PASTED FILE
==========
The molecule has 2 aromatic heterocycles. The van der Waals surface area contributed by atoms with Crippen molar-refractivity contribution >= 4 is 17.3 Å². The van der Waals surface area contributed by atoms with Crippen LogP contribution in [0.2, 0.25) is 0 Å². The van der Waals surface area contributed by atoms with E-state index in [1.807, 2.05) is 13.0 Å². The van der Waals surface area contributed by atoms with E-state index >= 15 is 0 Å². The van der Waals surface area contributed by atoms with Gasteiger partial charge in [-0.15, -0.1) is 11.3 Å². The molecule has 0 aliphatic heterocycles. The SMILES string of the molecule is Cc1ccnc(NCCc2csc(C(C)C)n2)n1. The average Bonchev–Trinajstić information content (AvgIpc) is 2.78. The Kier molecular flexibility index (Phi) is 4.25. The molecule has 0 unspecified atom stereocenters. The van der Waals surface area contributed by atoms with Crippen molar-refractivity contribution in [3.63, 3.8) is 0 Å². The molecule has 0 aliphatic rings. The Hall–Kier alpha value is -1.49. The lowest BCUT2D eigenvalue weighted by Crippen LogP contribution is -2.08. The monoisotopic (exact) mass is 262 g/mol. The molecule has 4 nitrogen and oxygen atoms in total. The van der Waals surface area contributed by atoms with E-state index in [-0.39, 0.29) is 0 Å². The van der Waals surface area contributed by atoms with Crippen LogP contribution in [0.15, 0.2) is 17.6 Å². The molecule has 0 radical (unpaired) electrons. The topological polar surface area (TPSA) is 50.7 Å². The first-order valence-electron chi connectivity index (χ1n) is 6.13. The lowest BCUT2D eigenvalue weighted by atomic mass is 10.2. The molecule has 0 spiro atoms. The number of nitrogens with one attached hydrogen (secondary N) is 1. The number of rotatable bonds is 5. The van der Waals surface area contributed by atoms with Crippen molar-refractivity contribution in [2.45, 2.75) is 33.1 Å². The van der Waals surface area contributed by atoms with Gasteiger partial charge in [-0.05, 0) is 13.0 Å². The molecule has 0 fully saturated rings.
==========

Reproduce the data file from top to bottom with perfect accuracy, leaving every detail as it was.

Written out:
The molecule has 2 aromatic heterocycles. The van der Waals surface area contributed by atoms with Crippen molar-refractivity contribution >= 4 is 17.3 Å². The van der Waals surface area contributed by atoms with Crippen LogP contribution in [0.2, 0.25) is 0 Å². The van der Waals surface area contributed by atoms with E-state index in [1.807, 2.05) is 13.0 Å². The van der Waals surface area contributed by atoms with E-state index >= 15 is 0 Å². The van der Waals surface area contributed by atoms with Gasteiger partial charge in [-0.15, -0.1) is 11.3 Å². The molecule has 0 aliphatic heterocycles. The SMILES string of the molecule is Cc1ccnc(NCCc2csc(C(C)C)n2)n1. The average Bonchev–Trinajstić information content (AvgIpc) is 2.78. The Kier molecular flexibility index (Phi) is 4.25. The molecule has 0 unspecified atom stereocenters. The van der Waals surface area contributed by atoms with Crippen molar-refractivity contribution in [3.63, 3.8) is 0 Å². The molecule has 0 aliphatic rings. The Hall–Kier alpha value is -1.49. The lowest BCUT2D eigenvalue weighted by Crippen LogP contribution is -2.08. The monoisotopic (exact) mass is 262 g/mol. The molecule has 4 nitrogen and oxygen atoms in total. The van der Waals surface area contributed by atoms with E-state index in [-0.39, 0.29) is 0 Å². The van der Waals surface area contributed by atoms with Crippen LogP contribution in [0.15, 0.2) is 17.6 Å². The molecule has 0 radical (unpaired) electrons. The topological polar surface area (TPSA) is 50.7 Å². The first-order valence-electron chi connectivity index (χ1n) is 6.13. The lowest BCUT2D eigenvalue weighted by atomic mass is 10.2. The molecule has 0 spiro atoms. The number of nitrogens with one attached hydrogen (secondary N) is 1. The number of rotatable bonds is 5. The van der Waals surface area contributed by atoms with Crippen molar-refractivity contribution in [2.45, 2.75) is 33.1 Å². The van der Waals surface area contributed by atoms with Gasteiger partial charge in [-0.05, 0) is 13.0 Å². The molecule has 0 fully saturated rings.